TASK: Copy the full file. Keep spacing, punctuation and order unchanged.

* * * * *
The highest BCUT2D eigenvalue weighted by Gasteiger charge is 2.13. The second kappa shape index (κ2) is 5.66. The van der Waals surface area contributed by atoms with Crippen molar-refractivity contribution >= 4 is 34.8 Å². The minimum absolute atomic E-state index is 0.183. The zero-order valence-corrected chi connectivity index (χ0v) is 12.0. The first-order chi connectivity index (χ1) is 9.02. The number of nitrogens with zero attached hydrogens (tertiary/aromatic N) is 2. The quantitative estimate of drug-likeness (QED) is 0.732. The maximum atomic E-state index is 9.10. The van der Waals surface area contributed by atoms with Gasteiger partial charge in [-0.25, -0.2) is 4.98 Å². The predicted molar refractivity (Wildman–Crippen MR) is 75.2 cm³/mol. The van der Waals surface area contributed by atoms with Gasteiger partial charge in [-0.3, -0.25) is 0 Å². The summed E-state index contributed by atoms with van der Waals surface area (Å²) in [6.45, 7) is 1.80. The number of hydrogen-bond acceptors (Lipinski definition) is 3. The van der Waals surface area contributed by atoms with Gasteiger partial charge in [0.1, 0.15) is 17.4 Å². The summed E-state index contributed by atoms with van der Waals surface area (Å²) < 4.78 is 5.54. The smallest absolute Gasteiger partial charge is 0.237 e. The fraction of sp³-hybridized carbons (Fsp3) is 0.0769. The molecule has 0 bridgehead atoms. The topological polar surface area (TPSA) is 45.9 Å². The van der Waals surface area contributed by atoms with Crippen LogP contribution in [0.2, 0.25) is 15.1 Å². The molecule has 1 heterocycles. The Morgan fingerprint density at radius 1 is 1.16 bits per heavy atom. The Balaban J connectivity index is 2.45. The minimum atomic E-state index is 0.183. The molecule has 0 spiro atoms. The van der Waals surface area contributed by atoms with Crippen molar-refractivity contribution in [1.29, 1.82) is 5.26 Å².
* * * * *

The highest BCUT2D eigenvalue weighted by Gasteiger charge is 2.13. The second kappa shape index (κ2) is 5.66. The van der Waals surface area contributed by atoms with Crippen molar-refractivity contribution >= 4 is 34.8 Å². The minimum absolute atomic E-state index is 0.183. The zero-order valence-corrected chi connectivity index (χ0v) is 12.0. The first-order chi connectivity index (χ1) is 9.02. The number of nitrogens with zero attached hydrogens (tertiary/aromatic N) is 2. The quantitative estimate of drug-likeness (QED) is 0.732. The maximum atomic E-state index is 9.10. The van der Waals surface area contributed by atoms with Gasteiger partial charge in [-0.25, -0.2) is 4.98 Å². The predicted molar refractivity (Wildman–Crippen MR) is 75.2 cm³/mol. The van der Waals surface area contributed by atoms with Gasteiger partial charge in [-0.3, -0.25) is 0 Å². The summed E-state index contributed by atoms with van der Waals surface area (Å²) in [6.45, 7) is 1.80. The number of hydrogen-bond acceptors (Lipinski definition) is 3. The van der Waals surface area contributed by atoms with Gasteiger partial charge in [0.1, 0.15) is 17.4 Å². The summed E-state index contributed by atoms with van der Waals surface area (Å²) < 4.78 is 5.54. The smallest absolute Gasteiger partial charge is 0.237 e. The fraction of sp³-hybridized carbons (Fsp3) is 0.0769. The molecule has 0 bridgehead atoms. The topological polar surface area (TPSA) is 45.9 Å². The van der Waals surface area contributed by atoms with Crippen LogP contribution in [0.2, 0.25) is 15.1 Å². The molecule has 1 heterocycles. The Morgan fingerprint density at radius 1 is 1.16 bits per heavy atom. The Balaban J connectivity index is 2.45. The minimum atomic E-state index is 0.183. The molecule has 0 spiro atoms. The van der Waals surface area contributed by atoms with Crippen molar-refractivity contribution in [1.29, 1.82) is 5.26 Å².